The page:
Lake City football coach Tim Peterson stood in the middle of a circle of supporters, telling them that his team had some unfinished business to take care of up north.
A few feet away, members of the Alcona football team huddled together, many of them in tears, as senior fullback Nathan Fettes led them through one last team prayer.
Alcona's dream season is over.
Where do you begin on the list of accomplishments by this team? The 9-0 regular season? A second straight playoff berth? Three players racking up more than 1,000 rushing yards each? The first football division title in school history? The school's first playoff football win?
Oh and as of Saturday morning, they were one of 10 teams left standing in Division 7.
Time and again, the Tigers proved any doubters wrong this season as they whipped on one opponent after another. In Week 5, the Tigers seemed to know every play Whittemore-Prescott was going to throw at them and put the clamps on the elusive Jens Gillings to earn their first victory over the Cardinals in 21 years.
At that point, even Alcona coach Dave Schneider couldn't help thinking his team might be in the midst of a special season.
With each win, Alcona seemed to pick up more and more momentum and the Tigers' support grew. A buzz grew around the school. Teachers came into Schneider's football office and told him to keep up the good work, that what his team was accomplishing was a huge morale booster for the school, for fans and for the community.
"It started to sink in I think after we beat Whittemore-Prescott when I had some community members came up to me," Schneider said. "One man, an older gentleman came up to me and said, 'This is probably the best thing that's ever happened to Alcona.' I thought about it and it kind of humbles you."
In Week 9, I thought the Tigers had met their match in Mio. With Brad Rhoads directing a high-octane pistol attack, I figured the game would be a shootout and thought Alcona was in for a tough challenge.
Not so much.
Alcona limited Rhoads to less than 200 passing yards and made Mio's offense look rather pedestrian. I picked Mio to win that game and at one point in the second half after an Alcona touchdown, Schneider looked at me and shook his finger. All I could do was smile knowingly.
The Tigers didn't have that same magic on Saturday. Lake City quarterback Drew Marion has wreaked havoc on opposing defenses all season and Alcona was no exception. Marion had an endless amount of tricks up his sleeve and made the game seem effortless as he rushed for six touchdowns and passed for another.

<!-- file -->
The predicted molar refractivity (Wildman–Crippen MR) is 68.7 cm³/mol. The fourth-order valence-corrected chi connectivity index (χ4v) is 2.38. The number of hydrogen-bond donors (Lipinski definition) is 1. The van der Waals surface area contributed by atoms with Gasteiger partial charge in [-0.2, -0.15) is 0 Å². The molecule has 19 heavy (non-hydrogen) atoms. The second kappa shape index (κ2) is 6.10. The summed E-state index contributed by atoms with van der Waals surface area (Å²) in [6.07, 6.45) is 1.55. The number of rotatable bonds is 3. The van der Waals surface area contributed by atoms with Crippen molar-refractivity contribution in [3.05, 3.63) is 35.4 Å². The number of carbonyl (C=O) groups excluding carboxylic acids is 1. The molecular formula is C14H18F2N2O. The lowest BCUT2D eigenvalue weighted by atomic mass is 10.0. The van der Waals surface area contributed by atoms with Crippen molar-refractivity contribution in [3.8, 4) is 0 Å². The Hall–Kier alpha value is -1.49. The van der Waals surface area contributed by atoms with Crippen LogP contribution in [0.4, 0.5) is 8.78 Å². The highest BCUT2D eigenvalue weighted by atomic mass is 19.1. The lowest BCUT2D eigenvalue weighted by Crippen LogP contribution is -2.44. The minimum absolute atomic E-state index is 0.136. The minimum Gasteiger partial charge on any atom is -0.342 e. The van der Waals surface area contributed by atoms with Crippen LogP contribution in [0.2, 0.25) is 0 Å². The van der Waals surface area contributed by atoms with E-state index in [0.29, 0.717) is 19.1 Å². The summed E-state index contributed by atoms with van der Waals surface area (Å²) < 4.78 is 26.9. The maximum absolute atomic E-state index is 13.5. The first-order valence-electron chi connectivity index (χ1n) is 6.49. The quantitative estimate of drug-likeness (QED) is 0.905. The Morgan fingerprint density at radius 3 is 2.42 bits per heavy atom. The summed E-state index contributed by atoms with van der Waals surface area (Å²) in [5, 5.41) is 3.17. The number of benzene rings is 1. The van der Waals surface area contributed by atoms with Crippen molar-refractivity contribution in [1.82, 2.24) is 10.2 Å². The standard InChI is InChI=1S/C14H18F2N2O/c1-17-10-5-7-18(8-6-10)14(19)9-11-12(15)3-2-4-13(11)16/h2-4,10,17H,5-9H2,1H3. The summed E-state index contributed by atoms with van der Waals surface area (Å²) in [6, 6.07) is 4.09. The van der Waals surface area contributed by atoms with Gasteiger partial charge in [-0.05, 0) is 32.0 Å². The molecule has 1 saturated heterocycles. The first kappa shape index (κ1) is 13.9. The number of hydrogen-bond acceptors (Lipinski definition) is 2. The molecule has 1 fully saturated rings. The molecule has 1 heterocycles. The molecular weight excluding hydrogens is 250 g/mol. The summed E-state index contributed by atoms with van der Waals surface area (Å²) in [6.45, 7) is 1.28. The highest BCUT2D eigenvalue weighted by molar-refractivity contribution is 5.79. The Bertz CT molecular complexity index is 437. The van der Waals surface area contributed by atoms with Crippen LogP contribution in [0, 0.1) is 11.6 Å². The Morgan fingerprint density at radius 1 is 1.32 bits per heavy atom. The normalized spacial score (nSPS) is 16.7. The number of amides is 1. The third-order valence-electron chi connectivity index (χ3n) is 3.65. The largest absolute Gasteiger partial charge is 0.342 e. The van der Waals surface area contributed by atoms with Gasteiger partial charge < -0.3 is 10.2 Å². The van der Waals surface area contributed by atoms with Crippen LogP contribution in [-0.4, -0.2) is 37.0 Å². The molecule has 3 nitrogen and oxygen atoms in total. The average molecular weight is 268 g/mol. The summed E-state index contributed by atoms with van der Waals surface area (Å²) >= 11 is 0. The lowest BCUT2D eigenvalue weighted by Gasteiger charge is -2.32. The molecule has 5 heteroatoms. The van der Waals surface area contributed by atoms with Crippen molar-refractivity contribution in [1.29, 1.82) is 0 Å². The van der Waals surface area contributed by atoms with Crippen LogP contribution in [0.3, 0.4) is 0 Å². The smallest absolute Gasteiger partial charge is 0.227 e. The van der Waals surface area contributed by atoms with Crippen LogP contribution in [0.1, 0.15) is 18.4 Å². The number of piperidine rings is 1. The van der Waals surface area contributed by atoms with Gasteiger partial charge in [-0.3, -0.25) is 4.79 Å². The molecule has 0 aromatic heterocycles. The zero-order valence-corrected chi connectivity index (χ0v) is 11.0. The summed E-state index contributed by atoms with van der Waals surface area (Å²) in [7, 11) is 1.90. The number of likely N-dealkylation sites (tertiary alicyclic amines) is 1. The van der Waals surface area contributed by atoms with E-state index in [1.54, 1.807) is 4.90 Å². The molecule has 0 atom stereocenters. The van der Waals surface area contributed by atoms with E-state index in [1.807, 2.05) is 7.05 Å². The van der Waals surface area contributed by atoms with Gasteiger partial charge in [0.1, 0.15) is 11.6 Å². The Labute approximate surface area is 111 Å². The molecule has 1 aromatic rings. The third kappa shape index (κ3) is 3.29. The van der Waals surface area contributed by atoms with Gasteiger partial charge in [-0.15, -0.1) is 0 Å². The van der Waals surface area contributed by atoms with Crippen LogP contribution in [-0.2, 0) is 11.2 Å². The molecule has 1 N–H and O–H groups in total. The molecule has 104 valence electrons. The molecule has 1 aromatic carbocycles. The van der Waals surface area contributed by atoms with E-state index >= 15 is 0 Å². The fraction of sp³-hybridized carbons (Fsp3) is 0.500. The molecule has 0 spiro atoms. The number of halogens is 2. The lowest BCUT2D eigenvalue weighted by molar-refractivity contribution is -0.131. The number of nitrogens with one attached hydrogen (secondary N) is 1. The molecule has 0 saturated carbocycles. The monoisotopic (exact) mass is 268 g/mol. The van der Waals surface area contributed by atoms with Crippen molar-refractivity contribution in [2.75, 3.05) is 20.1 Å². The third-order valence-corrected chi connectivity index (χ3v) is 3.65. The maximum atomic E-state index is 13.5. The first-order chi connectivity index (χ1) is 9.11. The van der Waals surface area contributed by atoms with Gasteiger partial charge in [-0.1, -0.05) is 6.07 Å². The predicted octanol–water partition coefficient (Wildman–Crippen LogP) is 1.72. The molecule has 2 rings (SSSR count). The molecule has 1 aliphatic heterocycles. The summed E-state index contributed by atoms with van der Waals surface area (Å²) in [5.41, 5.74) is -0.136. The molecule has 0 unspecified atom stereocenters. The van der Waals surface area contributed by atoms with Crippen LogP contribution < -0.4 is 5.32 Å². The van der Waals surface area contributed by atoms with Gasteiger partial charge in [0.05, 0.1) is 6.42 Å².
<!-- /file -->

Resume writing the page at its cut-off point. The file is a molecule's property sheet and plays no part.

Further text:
They say all good things must come to an end and Lake City closed the book on probably the greatest season in Alcona football history. Backed by an experienced offensive line, the Tigers piled on rushing yards this season like they were going for the high score at pinball. More than 4,700 yards in 11 games, are you kidding? Some teams would do anything for even half of that.
That brings us back to Fettes. Three years ago in August 2010, Fettes made his Alcona debut as a freshman, filling in for his older brother Kevin and scoring two touchdowns to go with 132 rushing yards. Three years later, he finishes his career as Alcona's all-time leading rusher and led his team on Saturday with 134 yards on 13 carries.
Fettes was the focal point of the Tigers' offense, but Cody Franklin, Josh Mead and Garrette Norling were just as crafty carrying the ball and helped achieve the highest scoring total in school history.
On the other side of the ball, Alcona played with a smash mouth style that overwhelmed opponents. Norling finishes his career as the school's all-time leading tackler and Chad Cole, Lucas Weichel, Fettes were important pieces of Alcona's defense as well. Players were fast, hard-hitting and not afraid to take some hits from opponents and bounce right back up.
Alcona entered the year with high expectations. Players talked about being hungry right from the get go and taking championship-caliber reps every single time whether it was during practice or during a game.
Schneider has talked repeatedly about getting his players to drink the Kool-Aid - that is, getting his players to buy into his football philosophy-and he and his staff have instilled a winning mentality over the last four years. Players have started believe that good things will happen and Schneider said there were some moments this season where players had to look each other in the face and forgive each other when disagreements came up to keep everyone focused on the goal of winning games.
"Kids are a little more excited and it affects everything; especially winning the right way. We run a nice clean program and we demand that these men perform in the classroom and the community with the highest level of standard," Schneider said. "Being able to nurse your team through the rough spots and the hard spots and watching them respond, behave like the kind of men you hope they'll be someday is very gratifying."
Schneider told me Thursday that the sting of a loss to Lake City wouldn't go away simply with a pat on the back.
No, a pat on the back won't take that sting away, particularly for Alcona's seniors, but they more than earned one this season.
Alcona won't take to the gridiron again this season, but what the Tigers accomplished this season will be talked about for years.
And that's certainly something to be proud of.
James Andersen can be reached via email at email@example.com or by phone at 358-5694. Follow James on Twitter @ja_alpenanews.